The electric arc reaction chamber of the type hereinbefore described has the great advantage that in the working up of carbonaceous substances, such as the preparation of acetylene, the deposition of carbon black in the electric arcs and and on the electrodes is so far prevented by moving the striking points of the arcs that gases containing large amounts of carbon per cubic meter, as for example propane, can be worked up in a manner free from objection even without any di- 40 lution and without special addition of protective gas at the electrodes. If gases not participating in the reaction are supplied in order to cause the movement of the striking points of the electric are they may act also as protective gases. But

it is a great advantage of the present invention that this dilution is not necessary and that consequently the energy emciency is very good.

The following example will further illustrate the nature of this invention but the invention is not restricted to this example.

Example 80 cubic meters per hour of a 95 per cent propane are worked up in an electric arc reaction chamber the voltage-conducting electrode of 0 ograms of carbon black are obtained per hour.

The energy yield is from to liters of acetylene per kilowatt-hour. The reaction chamber must be shut off after a short time by reason of short circuit caused by the carbon deposited on the electrode.

If the stick-shaped electrode be replaced by a hollow electrode as shown in the accompanying drawing and a part of the gas to be treated which may vary between 1 to 15 per cent be led therethrough, whereby the striking point of the arc is set in rapid movement, so that it rotates about times per minute, the energy consumption of the arc rises from 100 to kilowatts. The final gas contains from 14 to 16 per cent, of acetylene. The energy yield amounts to from 120 to liters of acetylene per kilowatt-hour. After several hours the operation is still free from objection. The electrode carries no deposits and the content of carbon black in the gas is scarcely noticeable.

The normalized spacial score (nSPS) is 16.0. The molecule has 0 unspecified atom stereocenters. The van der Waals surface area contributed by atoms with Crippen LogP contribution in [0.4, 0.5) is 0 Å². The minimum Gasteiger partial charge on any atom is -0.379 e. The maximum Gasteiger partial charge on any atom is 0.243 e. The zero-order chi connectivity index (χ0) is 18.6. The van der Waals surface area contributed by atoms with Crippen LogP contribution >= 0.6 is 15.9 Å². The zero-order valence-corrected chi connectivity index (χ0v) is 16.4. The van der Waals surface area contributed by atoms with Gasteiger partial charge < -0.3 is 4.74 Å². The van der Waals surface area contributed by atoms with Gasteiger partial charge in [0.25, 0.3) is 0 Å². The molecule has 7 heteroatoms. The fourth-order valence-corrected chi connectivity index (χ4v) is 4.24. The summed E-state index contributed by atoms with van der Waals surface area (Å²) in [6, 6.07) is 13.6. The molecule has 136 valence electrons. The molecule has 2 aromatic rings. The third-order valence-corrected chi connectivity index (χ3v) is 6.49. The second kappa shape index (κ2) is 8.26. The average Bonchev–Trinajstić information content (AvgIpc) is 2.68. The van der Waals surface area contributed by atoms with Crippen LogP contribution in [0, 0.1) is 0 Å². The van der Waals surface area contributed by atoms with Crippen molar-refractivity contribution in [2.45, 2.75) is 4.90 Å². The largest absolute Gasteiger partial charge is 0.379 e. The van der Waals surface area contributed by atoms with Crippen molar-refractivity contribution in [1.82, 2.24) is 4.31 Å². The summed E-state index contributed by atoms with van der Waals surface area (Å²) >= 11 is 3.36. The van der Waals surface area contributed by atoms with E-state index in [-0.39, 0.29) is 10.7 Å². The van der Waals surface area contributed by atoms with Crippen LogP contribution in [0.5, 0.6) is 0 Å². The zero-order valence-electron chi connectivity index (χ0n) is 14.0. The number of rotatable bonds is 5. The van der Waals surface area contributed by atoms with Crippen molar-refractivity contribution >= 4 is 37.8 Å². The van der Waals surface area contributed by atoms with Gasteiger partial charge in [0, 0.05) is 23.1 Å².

What we claim is:

1. In the production of acetylene by treatment of a gaseous hydrocarbon in the electric arc the step of continuously causing the striking points of the electric arc to rapidly move on the surfaces of both electrodes to or from different points on each electrode.

2. In the production of acetylene by treatment of a gaseous hydrocarbon in the electric are set up by an alternating current the step of continuously causing the striking points of the electric arc to rapidly move on the surfaces of both electrodes to or from different points on each electrode.

3. In the production of acetylene by treatment of a gaseous hydrocarbon in the electric are set up by a rectified alternating current the step of continuously causing the striking points of the electric arc to rapidly move on the surfaces of both electrodes to or from different points on each electrode. I

4. In the production of acetylene by treatmen of a vaporized hydrocarbon in an electric are set up between hollow electrodes the step of causing the striking points of the electric arc to rapidly move on the surfaces of both electrodes.